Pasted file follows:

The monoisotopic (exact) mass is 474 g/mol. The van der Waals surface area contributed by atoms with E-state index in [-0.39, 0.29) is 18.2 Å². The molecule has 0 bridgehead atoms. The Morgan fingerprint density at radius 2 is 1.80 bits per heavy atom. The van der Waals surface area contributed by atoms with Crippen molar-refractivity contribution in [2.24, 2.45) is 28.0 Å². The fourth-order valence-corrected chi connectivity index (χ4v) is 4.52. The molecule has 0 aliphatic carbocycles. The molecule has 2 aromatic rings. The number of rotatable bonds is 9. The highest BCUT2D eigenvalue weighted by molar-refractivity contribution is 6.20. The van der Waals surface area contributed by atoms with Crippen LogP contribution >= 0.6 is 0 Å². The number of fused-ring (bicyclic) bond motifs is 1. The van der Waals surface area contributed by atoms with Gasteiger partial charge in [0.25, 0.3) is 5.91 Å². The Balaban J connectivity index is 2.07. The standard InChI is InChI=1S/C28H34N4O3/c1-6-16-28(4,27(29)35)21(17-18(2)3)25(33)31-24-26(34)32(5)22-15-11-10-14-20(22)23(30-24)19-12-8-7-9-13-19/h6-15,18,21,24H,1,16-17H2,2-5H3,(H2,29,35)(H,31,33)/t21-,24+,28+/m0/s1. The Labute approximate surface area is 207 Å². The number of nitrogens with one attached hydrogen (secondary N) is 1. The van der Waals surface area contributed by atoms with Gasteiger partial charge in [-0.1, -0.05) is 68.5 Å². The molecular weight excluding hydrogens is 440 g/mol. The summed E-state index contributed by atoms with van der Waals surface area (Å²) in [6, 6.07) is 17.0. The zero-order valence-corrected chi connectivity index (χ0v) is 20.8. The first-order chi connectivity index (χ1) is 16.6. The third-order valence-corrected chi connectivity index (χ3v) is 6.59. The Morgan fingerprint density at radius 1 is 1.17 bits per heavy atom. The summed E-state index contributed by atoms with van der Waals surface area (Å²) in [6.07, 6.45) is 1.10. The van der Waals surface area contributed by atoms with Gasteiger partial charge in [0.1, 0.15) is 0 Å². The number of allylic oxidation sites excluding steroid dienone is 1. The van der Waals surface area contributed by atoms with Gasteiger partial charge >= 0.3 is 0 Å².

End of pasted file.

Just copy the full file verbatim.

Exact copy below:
The monoisotopic (exact) mass is 474 g/mol. The van der Waals surface area contributed by atoms with E-state index in [-0.39, 0.29) is 18.2 Å². The molecule has 0 bridgehead atoms. The Morgan fingerprint density at radius 2 is 1.80 bits per heavy atom. The van der Waals surface area contributed by atoms with Crippen molar-refractivity contribution in [2.24, 2.45) is 28.0 Å². The fourth-order valence-corrected chi connectivity index (χ4v) is 4.52. The molecule has 0 aliphatic carbocycles. The molecule has 2 aromatic rings. The number of rotatable bonds is 9. The highest BCUT2D eigenvalue weighted by molar-refractivity contribution is 6.20. The van der Waals surface area contributed by atoms with Crippen LogP contribution >= 0.6 is 0 Å². The number of fused-ring (bicyclic) bond motifs is 1. The van der Waals surface area contributed by atoms with Gasteiger partial charge in [0.25, 0.3) is 5.91 Å². The Balaban J connectivity index is 2.07. The standard InChI is InChI=1S/C28H34N4O3/c1-6-16-28(4,27(29)35)21(17-18(2)3)25(33)31-24-26(34)32(5)22-15-11-10-14-20(22)23(30-24)19-12-8-7-9-13-19/h6-15,18,21,24H,1,16-17H2,2-5H3,(H2,29,35)(H,31,33)/t21-,24+,28+/m0/s1. The Labute approximate surface area is 207 Å². The number of nitrogens with one attached hydrogen (secondary N) is 1. The van der Waals surface area contributed by atoms with Gasteiger partial charge in [-0.1, -0.05) is 68.5 Å². The molecular weight excluding hydrogens is 440 g/mol. The summed E-state index contributed by atoms with van der Waals surface area (Å²) in [6, 6.07) is 17.0. The zero-order valence-corrected chi connectivity index (χ0v) is 20.8. The first-order chi connectivity index (χ1) is 16.6. The third-order valence-corrected chi connectivity index (χ3v) is 6.59. The Morgan fingerprint density at radius 1 is 1.17 bits per heavy atom. The summed E-state index contributed by atoms with van der Waals surface area (Å²) in [6.07, 6.45) is 1.10. The van der Waals surface area contributed by atoms with Gasteiger partial charge in [0.1, 0.15) is 0 Å². The number of allylic oxidation sites excluding steroid dienone is 1. The van der Waals surface area contributed by atoms with Gasteiger partial charge >= 0.3 is 0 Å².